Wednesday, February 3, 2016

Reasons your book isn't selling: Negative Nancy

Welcome back to Reasons your book isn't selling, where every Wednesday I discuss common mistakes I see authors make that are hurting their book sales. Last time I talked about saying no.

Today's reason your book isn't selling: turning into a Negative Nancy



We all know those people are are always complaining about something. They are convinced that the whole publishing game is one big roll of the dice and everyone but them has a weighted pair. Nothing you say can convince them that there is still hope for them and their books and they are determined to be souless, life-crushing authors who write into ignominy forever. These people aren't even reading this blog, because any marketing advice I might offer them is irrelevant. It's all a big luck showdown. They are convinced that they'll never sell any books and their attitude becomes a self-fulfilling prophecy.

But then there are those authors who are really trying. They want to get their book out there and are genuinely seeking out opportunities to improve sales. In general they are positive people and they probably started out their journey into authorship with pie-in-the-sky dreams and a big smile. But then, success doesn't come as easy as they thought. Their book isn't the run-away smash hit they dreamed about and they find their efforts are less effective than they had hoped or planned. And the negative language starts slipping in.

They don't mean to come off as negative. Many times, their blog posts and social media messages are meant to be marketing focused. "Hey guys, I'd love to get a few more reviews for my book, XYZ. Let me know if you're interested in a free review copy!" turns into "My book tour turned out to be a waste of time so I'm trying anything to get more reviews. Let me know if you can help out with a review of my book, XYZ."

Both options are asking the same thing, but one comes out as upbeat and engaging, while the other comes across as whiny and desperate. Sadly, I see too many examples of the latter.

The reality is that publishing is hard regardless of whether you are with a big publisher or going on your own. There are so many books released every week and only a tiny fraction of them ever make real money and an even smaller percent become the books that all the readers are talking about. It's a trying and difficult process. And every other author out there knows it.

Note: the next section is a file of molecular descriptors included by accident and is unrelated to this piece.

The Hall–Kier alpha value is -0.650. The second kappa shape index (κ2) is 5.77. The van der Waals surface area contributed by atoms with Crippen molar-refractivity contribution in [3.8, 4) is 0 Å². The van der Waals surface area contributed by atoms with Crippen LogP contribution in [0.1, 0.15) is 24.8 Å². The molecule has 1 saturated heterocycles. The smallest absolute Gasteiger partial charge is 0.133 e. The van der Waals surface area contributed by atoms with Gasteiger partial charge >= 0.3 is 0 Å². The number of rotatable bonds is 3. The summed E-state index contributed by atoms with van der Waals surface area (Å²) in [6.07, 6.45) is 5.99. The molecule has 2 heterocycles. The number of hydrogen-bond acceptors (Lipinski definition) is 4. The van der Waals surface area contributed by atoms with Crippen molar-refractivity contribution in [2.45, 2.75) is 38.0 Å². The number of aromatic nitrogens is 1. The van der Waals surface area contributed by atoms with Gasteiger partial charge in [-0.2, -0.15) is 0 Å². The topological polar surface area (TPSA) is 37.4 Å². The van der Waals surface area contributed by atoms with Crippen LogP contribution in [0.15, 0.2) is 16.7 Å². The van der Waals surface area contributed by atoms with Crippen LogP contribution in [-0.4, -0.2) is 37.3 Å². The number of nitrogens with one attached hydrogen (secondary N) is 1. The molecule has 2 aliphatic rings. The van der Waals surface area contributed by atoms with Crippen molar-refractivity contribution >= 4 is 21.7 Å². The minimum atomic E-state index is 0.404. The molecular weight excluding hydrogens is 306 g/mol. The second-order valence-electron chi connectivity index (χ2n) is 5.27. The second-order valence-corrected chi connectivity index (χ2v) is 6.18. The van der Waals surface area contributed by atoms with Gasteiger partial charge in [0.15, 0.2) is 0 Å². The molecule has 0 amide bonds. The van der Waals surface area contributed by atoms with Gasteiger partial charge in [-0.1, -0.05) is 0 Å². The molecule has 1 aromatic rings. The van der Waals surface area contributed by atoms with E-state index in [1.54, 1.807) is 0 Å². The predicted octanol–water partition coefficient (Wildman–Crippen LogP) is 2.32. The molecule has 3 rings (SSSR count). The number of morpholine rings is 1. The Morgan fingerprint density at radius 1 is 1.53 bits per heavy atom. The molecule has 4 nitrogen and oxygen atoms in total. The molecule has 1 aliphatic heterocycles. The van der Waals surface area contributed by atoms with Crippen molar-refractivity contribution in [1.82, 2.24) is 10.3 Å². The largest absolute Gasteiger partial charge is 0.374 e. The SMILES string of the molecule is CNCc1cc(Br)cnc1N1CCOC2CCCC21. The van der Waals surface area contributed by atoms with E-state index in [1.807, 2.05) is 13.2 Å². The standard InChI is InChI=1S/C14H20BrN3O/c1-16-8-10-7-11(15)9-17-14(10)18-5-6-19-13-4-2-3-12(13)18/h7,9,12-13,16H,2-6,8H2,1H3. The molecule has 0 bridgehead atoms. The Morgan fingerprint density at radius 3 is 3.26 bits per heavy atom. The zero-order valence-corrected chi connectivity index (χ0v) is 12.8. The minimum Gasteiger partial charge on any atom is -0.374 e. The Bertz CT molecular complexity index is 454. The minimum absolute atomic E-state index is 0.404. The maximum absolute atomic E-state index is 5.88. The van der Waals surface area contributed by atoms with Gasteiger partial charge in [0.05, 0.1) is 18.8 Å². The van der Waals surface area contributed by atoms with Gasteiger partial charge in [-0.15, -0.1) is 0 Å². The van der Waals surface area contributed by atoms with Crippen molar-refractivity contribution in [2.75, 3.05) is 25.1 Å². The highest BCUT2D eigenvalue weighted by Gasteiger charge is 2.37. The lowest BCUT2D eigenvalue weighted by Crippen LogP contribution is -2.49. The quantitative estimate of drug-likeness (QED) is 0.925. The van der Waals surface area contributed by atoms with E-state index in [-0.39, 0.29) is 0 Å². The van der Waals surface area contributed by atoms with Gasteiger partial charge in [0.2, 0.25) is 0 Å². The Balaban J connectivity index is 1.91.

But the readers are not interested in your blog tour woes. They don't care that your publisher isn't helping as much as you want or that you got turned down for a BookBub ad...again. To readers, you are living the dream, achieving near god-like status as the creator of magical portals to endless stories. I'm not saying you can't get real from time to time and share your woes with your readers, but these should be rare instances, not a daily occurrence.

Go back and read the last five posts you wrote about your book. They can be from your blog, website, or any social media platform. Now check the tone. Is it positive and hopeful, or are you setting the stage for disappointment?

Readers will take their cue from you. If you constantly add little lines into your posts about how hard it is to find readers, get your book into libraries, or earn reviews, readers will get the impression that your book isn't good enough. In their mind, a book that is causing that much trouble must not be worth the read. And that's the exact opposite impression that you want readers to have.

I know how tempting it can be to get out a little steam, but social media is not the place. Instead, find a safe group of people who can sympathize and (if you can) take the conversation offline where it's less likely your words will come back to haunt you.

1 comment:

  1. Good advice, Sarah. I have a question for you. When you say check the tone of your book, do you have any choice words to look for that might imply a negative tone?

    ReplyDelete

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